Drum and bass incorporates a number of scenes and styles, from the highly electronic, industrial sounds of techstep through to the use of conventional, acoustic instrumentation that characterise the more jazz-influenced end of the spectrum. The sounds of drum and bass are extremely varied due to the range of influences behind the music.
Drum and bass could at one time be defined as a strictly electronic musical genre with the only "live" element being the DJ's selection and mixing of records during a set. "Live" drum and bass using electric, electronic and acoustic instruments played by musicians on stage emerged over the ensuing years of the genre's development.
A very obvious and strong influence on jungle and drum and bass, thanks to the British African-Caribbean sound system scene, is the original Jamaican dub and reggae sound, with pioneers like King Tubby, Peter Tosh, Sly & Robbie, Bill Laswell, Lee Perry, Mad Professor, Roots Radics, Bob Marley and Buju Banton heavily influencing the music. This influence has lessened with time but is still evident with many tracks containing ragga vocals.
As a musical style built around funk or syncopated rock and roll breaks, James Brown, Al Green, Marvin Gaye, Ella Fitzgerald, Gladys Knight & the Pips, Billie Holiday, Aretha Franklin, Otis Redding, the Supremes, the Commodores, Jerry Lee Lewis and even Michael Jackson, are funky influences on the music. Jazz pioneer Miles Davis has been named as a possible influence. Blues artists like Lead Belly, Robert Johnson, Charlie Patton, Muddy Waters and B.B King have also been cited by producers as inspirations. Even modern avant-garde composers such as Henryk Gorecki have received mention. One of the most influential tracks in drum and bass history was "Amen Brother" by The Winstons which contains a drum solo that has since become known as the "Amen break", which after being extensively used in early hip hop music, went on to become the basis for the rhythms used in drum and bass.
Kevin Saunderson released a series of bass-heavy, minimal techno cuts as Reese/The Reese Project in the late '80s which were hugely influential in drum and bass terms. One of his more famous basslines (Reese – "Just Want Another Chance", Incognito Records, 1988) was indeed sampled on Renegade's Terrorist and countless others since, being known simply as the 'Reese' bassline. He followed these up with equally influential (and bassline-heavy) tracks in the UK hardcore style as Tronik House in 1991–1992. Another Detroit artist who was important for the scene is Carl Craig. The sampled-up jazz break on Carl Craig's Bug in the Bassbin was also influential on the newly emerging sound, DJs at the Rage club used to play it pitched up (increased speed) as far as their Technics record decks would go.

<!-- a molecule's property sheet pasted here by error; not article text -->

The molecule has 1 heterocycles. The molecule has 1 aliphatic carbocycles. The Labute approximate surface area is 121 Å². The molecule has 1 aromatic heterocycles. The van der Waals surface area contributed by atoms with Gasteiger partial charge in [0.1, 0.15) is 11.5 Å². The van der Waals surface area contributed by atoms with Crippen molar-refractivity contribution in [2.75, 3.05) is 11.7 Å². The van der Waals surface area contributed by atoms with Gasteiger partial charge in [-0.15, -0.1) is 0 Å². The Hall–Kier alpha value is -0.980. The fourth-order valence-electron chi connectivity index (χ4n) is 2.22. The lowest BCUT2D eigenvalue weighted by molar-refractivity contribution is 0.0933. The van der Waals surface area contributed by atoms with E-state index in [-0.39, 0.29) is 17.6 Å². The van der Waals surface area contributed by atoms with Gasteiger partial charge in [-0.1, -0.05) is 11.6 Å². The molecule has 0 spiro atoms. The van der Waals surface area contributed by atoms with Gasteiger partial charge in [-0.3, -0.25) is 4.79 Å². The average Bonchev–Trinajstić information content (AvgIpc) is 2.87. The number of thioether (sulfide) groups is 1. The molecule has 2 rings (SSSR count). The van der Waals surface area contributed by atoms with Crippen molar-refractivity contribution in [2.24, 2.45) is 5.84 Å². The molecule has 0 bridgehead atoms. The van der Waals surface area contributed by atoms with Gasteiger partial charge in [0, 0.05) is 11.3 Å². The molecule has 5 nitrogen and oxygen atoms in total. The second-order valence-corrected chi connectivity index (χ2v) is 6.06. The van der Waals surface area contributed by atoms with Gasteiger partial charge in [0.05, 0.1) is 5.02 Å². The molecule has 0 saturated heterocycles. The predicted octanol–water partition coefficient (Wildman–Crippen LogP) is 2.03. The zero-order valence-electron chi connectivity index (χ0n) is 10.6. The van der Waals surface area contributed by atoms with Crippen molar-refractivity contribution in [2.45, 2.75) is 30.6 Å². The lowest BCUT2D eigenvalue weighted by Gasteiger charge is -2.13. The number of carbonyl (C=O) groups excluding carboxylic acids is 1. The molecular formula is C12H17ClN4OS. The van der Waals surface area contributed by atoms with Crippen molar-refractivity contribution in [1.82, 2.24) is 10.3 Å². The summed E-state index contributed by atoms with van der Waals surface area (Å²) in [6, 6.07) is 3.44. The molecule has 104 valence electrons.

By the late 1980s and early 1990s the tradition of breakbeat use in hip hop production had influenced the sound of breakbeat hardcore, which in turn led to the emergence of jungle, drum and bass, and other genres that shared the same use of broken beats. Drum and bass shares many musical characteristics with hip-hop, though it is nowadays mostly stripped of lyrics. Grandmaster Flash, Roger Troutman, Afrika Bambaata, Run DMC, Mac Dre, Public Enemy, Schooly D, N.W.A, Kid Frost, Wu-Tang Clan, Dr. Dre, Mos Def, Beastie Boys and the Pharcyde are very often directly sampled, regardless of their general influence.
Clearly drum and bass has been influenced by other music genres, though influences from sources external to the electronic dance music scene perhaps lessened following the shifts from jungle to drum and bass, and through to so-called "intelligent drum and bass" and techstep. It still remains a fusion music style.
Some tracks are illegally remixed and released on white label (technically bootleg), often to acclaim. For example, DJ Zinc's remix of The Fugees' "Ready or Not", also known as "Fugee Or Not", was eventually released with the Fugees' permission after talk of legal action, though ironically the Fugees' version infringed Enya's copyright to an earlier song. White labels along with dubplates play an important part in drum and bass musical culture.
The genre places great importance on the "bass line", a deep sub-bass musical pattern which can be felt physically through powerful sound systems due to the low-range frequencies favoured. There has been considerable exploration of different timbres in the bass line region, particularly within techstep. The bass lines most notably originate from sampled sources or synthesizers. Bass lines performed with a bass instrument, whether it is electric, acoustic or a double bass, are less common but examples can be found in the work of artists such as Shapeshifter, Squarepusher, Pendulum, Roni Size and STS9.
Of equal importance is the TR-808 kick drum, an artificially pitch-downed or elongated bass drum sound sampled from Roland's classic TR-808 drum machine, and a sound which has been subject to an enormous amount of experimentation over the years.
The complex syncopation of the drum tracks' breakbeat, is another facet of production on which producers can spend a very large amount of time. The Amen break is generally acknowledged to have been the most-used (and often considered the most powerful) break in drum and bass.
The Amen break was synonymous with early drum and bass productions but other samples have had a significant impact, including the Apache, Funky Drummer, "Soul Pride", "Scorpio" and "Think (About It)" breaks.